Russia set to officially recognize 4 annexed Ukraine regions after referendums | CBC News

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Russia confirmed on Thursday it will formally annex parts of Ukraine where occupied areas held Kremlin-orchestrated “referendums” on living under Moscow’s rule that the Ukrainian government and the West denounced as illegal and rigged.

Russian President Vladimir Putin will attend a ceremony on Friday in the Kremlin when four regions of Ukraine will be officially folded into Russia, spokesman Dmitry Peskov told reporters.

Peskov said the pro-Moscow administrators of the regions will sign treaties to join Russia during the ceremony at the Kremlin’s St. George’s Hall.

The official annexation was widely expected following the votes that wrapped up on Tuesday in the areas under Russian occupation in Ukraine and after Moscow claimed residents overwhelming supported for their areas to formally become part of Russia.

Ukraine, the European Union and the U.S. and Canada have denounced the votes as a sham.

WATCH l Putin not likely to stop at these regions unless checked: Zelenskky adviser:

Canada will ‘escalate’ response to Russia if annexation goes forward, says Zelenskyy’s top diplomatic adviser

Ukrainian President Zelenskyy’s chief diplomatic adviser says Canada will definitely “escalate” its response to Russia, should the Kremlin move ahead with its annexation in Ukraine: “That’s what we heard from your Prime Minister today,” says Igor Zhovkva.

German Foreign Minister Annalena Baerbock on Thursday denounced the vote as a “dictated peace” that’s contrary to free and fair elections and warned that no citizen is either free or safe in Ukraine’s Russian-occupied territories as long as “this Russian diktat” prevails there.

Baerbock told a news conference in Berlin that officials have heard of people in the four regions being taken “under threats and sometimes even [at] gunpoint” to drop their ballots in transparent boxes.

Finland to limit arrivals from Russia

Armed troops had gone door-to-door with election officials to collect ballots in five days of voting. The suspiciously high margins in favour were characterized as a land grab by an increasingly cornered Russian leadership after embarrassing military losses in Ukraine.

Referendums were held in Moscow-installed administrations in the four regions of southern and Eastern Ukraine — Donetsk, Kherson, Luhansk and Zaporizhzhia. The Kremlin earlier this week reported support ranging from 87 to 99 per cent in the votes across the region.

People entering Finland queue at the passport control area Thursday at the border checkpoint crossing in Vaalimaa, on the border with Russia. (Alessandro Rampazzo/AFP/Getty Images)

The Kremlin has been unmoved by the criticism from the West over the referendums and the invasion. After a counteroffensive by Ukraine this month dealt Moscow’s forces heavy battlefield setbacks, Russia said it would call up 300,000 reservists to join the fight. It also warned it could resort to nuclear weapons.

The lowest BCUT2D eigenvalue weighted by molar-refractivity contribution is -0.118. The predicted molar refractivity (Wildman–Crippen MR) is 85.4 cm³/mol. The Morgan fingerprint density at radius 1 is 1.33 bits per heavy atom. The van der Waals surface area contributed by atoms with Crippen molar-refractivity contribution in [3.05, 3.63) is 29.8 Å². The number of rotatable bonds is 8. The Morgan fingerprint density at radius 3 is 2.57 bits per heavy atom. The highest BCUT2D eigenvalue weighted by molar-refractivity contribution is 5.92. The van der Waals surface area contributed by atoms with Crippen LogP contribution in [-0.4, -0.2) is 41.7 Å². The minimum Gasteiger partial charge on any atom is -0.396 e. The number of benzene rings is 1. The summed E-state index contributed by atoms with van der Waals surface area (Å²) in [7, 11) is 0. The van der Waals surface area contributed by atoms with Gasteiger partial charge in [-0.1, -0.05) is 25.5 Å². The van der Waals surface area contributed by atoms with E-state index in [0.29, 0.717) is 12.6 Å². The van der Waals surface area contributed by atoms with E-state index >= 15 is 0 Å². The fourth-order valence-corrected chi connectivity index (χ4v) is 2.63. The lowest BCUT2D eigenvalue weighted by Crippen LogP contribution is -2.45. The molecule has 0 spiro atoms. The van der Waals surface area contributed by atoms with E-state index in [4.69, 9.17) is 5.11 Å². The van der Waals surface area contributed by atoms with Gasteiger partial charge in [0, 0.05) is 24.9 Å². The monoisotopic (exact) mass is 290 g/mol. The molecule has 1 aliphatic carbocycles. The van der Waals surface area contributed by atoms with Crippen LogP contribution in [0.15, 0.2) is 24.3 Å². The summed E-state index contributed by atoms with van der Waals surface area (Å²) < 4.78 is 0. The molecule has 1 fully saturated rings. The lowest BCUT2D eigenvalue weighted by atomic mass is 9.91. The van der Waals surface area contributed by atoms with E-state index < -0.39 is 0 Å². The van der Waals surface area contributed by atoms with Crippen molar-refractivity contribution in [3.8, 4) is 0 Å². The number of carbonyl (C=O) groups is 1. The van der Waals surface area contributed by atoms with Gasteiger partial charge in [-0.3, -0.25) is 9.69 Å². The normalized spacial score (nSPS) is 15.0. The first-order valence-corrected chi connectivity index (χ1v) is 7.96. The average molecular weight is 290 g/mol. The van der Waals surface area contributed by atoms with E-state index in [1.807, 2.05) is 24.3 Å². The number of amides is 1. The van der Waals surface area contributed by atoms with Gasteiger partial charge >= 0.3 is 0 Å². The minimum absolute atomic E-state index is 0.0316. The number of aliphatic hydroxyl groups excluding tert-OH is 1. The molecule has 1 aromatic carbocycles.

The Institute for the Study of War in Britain, citing Russian reports, claimed the number of Russian military-age men fleeing the country likely exceeds the number of forces Moscow used to initially invade Ukraine in February.

“The better off and well-educated are over-represented amongst those attempting to leave Russia,” the institute said in a new report. “When combined with those reservists who are being mobilized, the domestic economic impact of reduced availability of labour and the acceleration of ‘brain drain’ is likely to become increasingly significant.”

That partial mobilization is deeply unpopular in some areas, however, triggering protests, scattered violence, and Russians fleeing the country by the tens of thousands. Miles-long lines formed at some borders and Moscow also reportedly set up draft offices at borders to intercept some of those trying to leave.

The Finnish government said Thursday it would significantly limit passenger traffic on its border with Russia, banning Russian citizens travelling with tourist visas from entering the Nordic country effective the next day.

“The decision in principle aims to completely prevent Russian tourism to Finland and the related transit through Finland,” Foreign Minister Pekka Haavisto said during a news conference.

As of Sept. 1, Finland slashed the number of visas — including for tourism purposes — issued to Russian citizens to one-tenth of the typical number, a move seen as a show of solidarity with Ukraine.

At least 8 killed in latest violence

In the latest violence, Ukraine’s presidential office says that at least eight civilians have been killed and 16 others have been wounded by Russian shelling.

The office said Thursday casualties include two adults and a child killed by a missile strike on the city of Dnipro Wednesday.

Wreckage on the rooftop of a destroyed building is shown Thursday in Kharkiv, Ukraine. Ukrainian forces have reclaimed villages east and south of Kharkiv, but Russian forces are still periodically shelling the city. (Paula Bronstein/Getty Images)

The attack injured five — including a 12 year-old girl pulled from the rubble — and damaged 60 houses, a street market and power lines.

Russian shelling also hit Nikopol across the Dnieper River from the Russia-occupied Zaporizhzhia nuclear power plant.

In the eastern Donetsk region, Russian artillery barrages killed five civilians and wounded four.

Meanwhile, authorities in the eastern Ukrainian city of Kramatorsk say 11 people have been wounded after four rockets hit the city. Thursday’s early morning attack damaged high-rise buildings and private homes.

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